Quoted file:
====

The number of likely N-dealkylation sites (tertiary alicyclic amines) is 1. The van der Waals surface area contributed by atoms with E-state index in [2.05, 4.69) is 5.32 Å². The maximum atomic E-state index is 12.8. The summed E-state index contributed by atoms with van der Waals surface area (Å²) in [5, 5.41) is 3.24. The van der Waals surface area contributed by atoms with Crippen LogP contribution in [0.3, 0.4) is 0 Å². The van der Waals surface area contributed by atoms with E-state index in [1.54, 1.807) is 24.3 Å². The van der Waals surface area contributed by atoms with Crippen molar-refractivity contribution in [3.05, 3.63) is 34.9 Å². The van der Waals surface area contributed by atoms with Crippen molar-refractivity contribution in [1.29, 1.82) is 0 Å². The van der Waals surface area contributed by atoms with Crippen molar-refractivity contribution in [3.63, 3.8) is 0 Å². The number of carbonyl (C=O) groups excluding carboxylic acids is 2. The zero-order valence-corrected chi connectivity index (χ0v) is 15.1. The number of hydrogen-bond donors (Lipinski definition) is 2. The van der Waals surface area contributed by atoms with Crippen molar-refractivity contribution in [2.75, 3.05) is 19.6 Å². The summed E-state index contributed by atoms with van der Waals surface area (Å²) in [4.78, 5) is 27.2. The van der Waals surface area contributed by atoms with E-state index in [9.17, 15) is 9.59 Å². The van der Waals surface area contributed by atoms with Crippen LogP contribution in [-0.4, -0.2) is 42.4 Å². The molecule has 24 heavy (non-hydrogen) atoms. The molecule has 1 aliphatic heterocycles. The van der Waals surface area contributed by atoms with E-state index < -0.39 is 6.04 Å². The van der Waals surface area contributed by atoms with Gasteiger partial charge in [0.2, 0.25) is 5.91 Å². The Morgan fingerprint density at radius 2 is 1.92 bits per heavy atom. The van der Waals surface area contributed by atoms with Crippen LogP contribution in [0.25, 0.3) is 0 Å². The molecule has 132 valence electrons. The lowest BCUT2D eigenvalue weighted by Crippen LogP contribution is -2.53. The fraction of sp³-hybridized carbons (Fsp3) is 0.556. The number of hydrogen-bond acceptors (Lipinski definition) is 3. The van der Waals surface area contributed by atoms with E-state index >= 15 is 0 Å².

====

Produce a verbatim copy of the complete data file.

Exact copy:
The number of likely N-dealkylation sites (tertiary alicyclic amines) is 1. The van der Waals surface area contributed by atoms with E-state index in [2.05, 4.69) is 5.32 Å². The maximum atomic E-state index is 12.8. The summed E-state index contributed by atoms with van der Waals surface area (Å²) in [5, 5.41) is 3.24. The van der Waals surface area contributed by atoms with Crippen LogP contribution in [0.3, 0.4) is 0 Å². The van der Waals surface area contributed by atoms with E-state index in [1.54, 1.807) is 24.3 Å². The van der Waals surface area contributed by atoms with Crippen molar-refractivity contribution in [3.05, 3.63) is 34.9 Å². The van der Waals surface area contributed by atoms with Crippen molar-refractivity contribution in [1.29, 1.82) is 0 Å². The van der Waals surface area contributed by atoms with Crippen molar-refractivity contribution in [3.63, 3.8) is 0 Å². The number of carbonyl (C=O) groups excluding carboxylic acids is 2. The zero-order valence-corrected chi connectivity index (χ0v) is 15.1. The number of hydrogen-bond donors (Lipinski definition) is 2. The van der Waals surface area contributed by atoms with Crippen molar-refractivity contribution in [2.75, 3.05) is 19.6 Å². The summed E-state index contributed by atoms with van der Waals surface area (Å²) in [4.78, 5) is 27.2. The van der Waals surface area contributed by atoms with E-state index in [9.17, 15) is 9.59 Å². The van der Waals surface area contributed by atoms with Crippen LogP contribution in [-0.4, -0.2) is 42.4 Å². The molecule has 24 heavy (non-hydrogen) atoms. The molecule has 1 aliphatic heterocycles. The van der Waals surface area contributed by atoms with E-state index < -0.39 is 6.04 Å². The van der Waals surface area contributed by atoms with Gasteiger partial charge in [0.2, 0.25) is 5.91 Å². The Morgan fingerprint density at radius 2 is 1.92 bits per heavy atom. The van der Waals surface area contributed by atoms with Crippen LogP contribution in [0.25, 0.3) is 0 Å². The molecule has 132 valence electrons. The lowest BCUT2D eigenvalue weighted by Crippen LogP contribution is -2.53. The fraction of sp³-hybridized carbons (Fsp3) is 0.556. The number of hydrogen-bond acceptors (Lipinski definition) is 3. The van der Waals surface area contributed by atoms with E-state index >= 15 is 0 Å².